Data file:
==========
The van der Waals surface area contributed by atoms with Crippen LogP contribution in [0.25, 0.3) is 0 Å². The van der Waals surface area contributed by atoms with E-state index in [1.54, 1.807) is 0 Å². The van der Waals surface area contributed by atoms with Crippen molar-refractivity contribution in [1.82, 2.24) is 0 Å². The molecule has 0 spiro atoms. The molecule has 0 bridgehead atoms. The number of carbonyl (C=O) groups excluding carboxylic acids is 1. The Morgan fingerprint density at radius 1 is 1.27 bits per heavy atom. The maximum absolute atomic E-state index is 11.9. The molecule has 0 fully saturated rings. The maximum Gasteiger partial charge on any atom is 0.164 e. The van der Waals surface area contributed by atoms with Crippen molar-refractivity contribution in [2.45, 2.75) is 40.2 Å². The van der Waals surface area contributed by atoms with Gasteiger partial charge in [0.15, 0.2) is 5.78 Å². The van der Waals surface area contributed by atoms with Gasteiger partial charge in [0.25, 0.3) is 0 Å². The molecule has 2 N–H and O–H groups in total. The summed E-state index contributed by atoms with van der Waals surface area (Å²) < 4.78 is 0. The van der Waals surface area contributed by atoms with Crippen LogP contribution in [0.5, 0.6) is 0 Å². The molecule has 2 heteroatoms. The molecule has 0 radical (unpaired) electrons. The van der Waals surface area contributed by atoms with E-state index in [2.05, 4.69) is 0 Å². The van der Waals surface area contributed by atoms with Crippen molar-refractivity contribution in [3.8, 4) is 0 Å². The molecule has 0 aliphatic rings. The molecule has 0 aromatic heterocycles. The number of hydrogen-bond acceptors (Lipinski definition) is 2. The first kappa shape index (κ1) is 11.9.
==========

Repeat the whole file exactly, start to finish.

The van der Waals surface area contributed by atoms with Crippen LogP contribution in [0.25, 0.3) is 0 Å². The van der Waals surface area contributed by atoms with E-state index in [1.54, 1.807) is 0 Å². The van der Waals surface area contributed by atoms with Crippen molar-refractivity contribution in [1.82, 2.24) is 0 Å². The molecule has 0 spiro atoms. The molecule has 0 bridgehead atoms. The number of carbonyl (C=O) groups excluding carboxylic acids is 1. The Morgan fingerprint density at radius 1 is 1.27 bits per heavy atom. The maximum absolute atomic E-state index is 11.9. The molecule has 0 fully saturated rings. The maximum Gasteiger partial charge on any atom is 0.164 e. The van der Waals surface area contributed by atoms with Crippen molar-refractivity contribution in [2.45, 2.75) is 40.2 Å². The van der Waals surface area contributed by atoms with Gasteiger partial charge in [0.15, 0.2) is 5.78 Å². The van der Waals surface area contributed by atoms with Gasteiger partial charge in [0.25, 0.3) is 0 Å². The molecule has 2 N–H and O–H groups in total. The summed E-state index contributed by atoms with van der Waals surface area (Å²) < 4.78 is 0. The van der Waals surface area contributed by atoms with Crippen LogP contribution in [0.5, 0.6) is 0 Å². The molecule has 2 heteroatoms. The molecule has 0 radical (unpaired) electrons. The van der Waals surface area contributed by atoms with E-state index in [2.05, 4.69) is 0 Å². The van der Waals surface area contributed by atoms with Crippen molar-refractivity contribution in [3.8, 4) is 0 Å². The molecule has 0 aliphatic rings. The molecule has 0 aromatic heterocycles. The number of hydrogen-bond acceptors (Lipinski definition) is 2. The first kappa shape index (κ1) is 11.9.